Julie & Julia is that movie about Julia Child and another real person that isn’t as famous. I could repeat the usual analysis of it in which people point out the story line with Julia Child (brilliantly portrayed by Meryl Streep; poor girl, she actually has to go to the Oscars again) is great, but the part with Amy Adams, a good actress stuck with a dull, uninteresting character, isn’t so much so (it’s even hard to understand, based on the excerpts read aloud in the movie, why anybody even read her blog). Instead I’ll focus on an odd through line that I found somewhat disturbing. For a movie that has two women as central characters, the movie as a whole doesn’t have much positive to say about women as a whole. In the screenplay by director Nora Ephron, there are two kinds of women. There are the friends of Julie, high powered businesswomen played at the height of soullessness in their best Faye Dunaway/Diane Christiansen manner by an assortment of actors. They’re the bane of Julie’s existence and ridiculed mercilessly by Ephron. The other kind of women, the ones that Ephron seems to approve of, are nonthreatening, never even considering doing a man’s job. For Julia, it’s to take a cooking class without the goal of becoming of chef and then writing a cook book; for Julie, it’s writing a blog about cooking and then writing books. Nice, safe womanly things to do (even in Julia’s world, the male chefs are accepting and encouraging, it’s the female who runs the cooking school herself who is the gorgon). Though on the outside this movie would seem to be an antidote to the misogynistic turn of romantic comedies like The Proposal and The Ugly Truth, once the surface is scraped away, it’s not really that much different.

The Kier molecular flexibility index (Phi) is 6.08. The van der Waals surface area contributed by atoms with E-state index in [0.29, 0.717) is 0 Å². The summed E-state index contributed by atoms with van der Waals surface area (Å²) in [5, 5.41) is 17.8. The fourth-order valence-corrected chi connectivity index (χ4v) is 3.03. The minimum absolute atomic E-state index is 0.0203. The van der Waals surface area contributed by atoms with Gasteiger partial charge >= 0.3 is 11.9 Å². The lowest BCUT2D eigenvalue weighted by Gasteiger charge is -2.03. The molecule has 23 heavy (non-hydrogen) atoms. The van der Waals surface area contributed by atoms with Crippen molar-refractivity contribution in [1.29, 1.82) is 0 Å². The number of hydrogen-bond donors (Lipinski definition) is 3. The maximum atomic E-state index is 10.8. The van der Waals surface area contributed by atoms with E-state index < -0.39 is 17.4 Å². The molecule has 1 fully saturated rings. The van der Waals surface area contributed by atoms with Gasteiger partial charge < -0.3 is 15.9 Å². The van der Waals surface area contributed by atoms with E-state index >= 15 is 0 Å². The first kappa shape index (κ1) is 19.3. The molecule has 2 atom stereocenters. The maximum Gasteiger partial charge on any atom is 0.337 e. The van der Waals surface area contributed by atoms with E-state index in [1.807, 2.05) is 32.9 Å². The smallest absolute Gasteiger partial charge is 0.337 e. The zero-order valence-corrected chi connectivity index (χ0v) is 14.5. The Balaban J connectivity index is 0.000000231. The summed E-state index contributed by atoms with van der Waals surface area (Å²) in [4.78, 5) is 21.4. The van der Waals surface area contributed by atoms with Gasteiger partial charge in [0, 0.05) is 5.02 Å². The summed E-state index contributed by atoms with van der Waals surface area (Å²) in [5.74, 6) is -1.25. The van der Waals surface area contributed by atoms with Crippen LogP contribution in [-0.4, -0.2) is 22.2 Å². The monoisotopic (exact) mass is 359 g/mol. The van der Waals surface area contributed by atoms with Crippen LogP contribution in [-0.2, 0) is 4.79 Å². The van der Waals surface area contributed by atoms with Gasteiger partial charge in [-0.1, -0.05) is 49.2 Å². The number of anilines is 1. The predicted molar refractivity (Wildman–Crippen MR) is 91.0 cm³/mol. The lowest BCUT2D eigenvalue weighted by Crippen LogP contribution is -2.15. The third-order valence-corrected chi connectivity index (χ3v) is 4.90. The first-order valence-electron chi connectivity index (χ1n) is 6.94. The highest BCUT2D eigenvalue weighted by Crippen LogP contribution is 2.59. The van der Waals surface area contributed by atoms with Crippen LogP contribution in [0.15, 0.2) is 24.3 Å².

A Woman in Berlin is hardly what the previews prepare one for. The coming attractions suggest a hard hitting expose, ripped from the headlines type movie about a sordid bit of WWII history, a story that has been more or less ignored in histories of the time: the rapacious use of women when the Russians marched into Berlin at the end of the war. It’s not that it’s not about that, but in reality, this awful situation is really more the backbone of the story rather than the gist of it. For when all is said and done, this is really an old fashioned 1930’s star crossed romance. I may get in trouble for saying something as outrageously inhumane as this (of course, no one really reads this blog, so who’s going to know), but it’s the type of movie that once upon a time would have starred Greta Garbo or Marlene Dietrich with Adolphe Menjou, at his oily best, as the man she gives herself to in order to survive; her husband would have been played by an nonthreatening leading man like Herbert Marshall. It’s one of these new movies (like Blackbook and Flame and Citron) which is suppose to be a revisionist look at the morality of WWII where we are asked to reconsider the idea of bad guys and good guys. This is a perfectly acceptable idea, but the revisionism is a bit hunt and peck in this movie as written by the director Max Farberbock and co-writer Catharina Schuchmann. Though a couple of atrocities committed against the Russians are mentioned in passing, one would never know that six million Jews died at the hands of the German (one wants to muddy the waters, but not muddy them too much it seems). In spite of all this, there is much worth seeing here. The subject matter is important and the leading lady is German actress of the moment, Nina (Yella, Jericho) Hoss. And the fate of the star crossed lovers at the heart of it does leave one with a tear in the eye.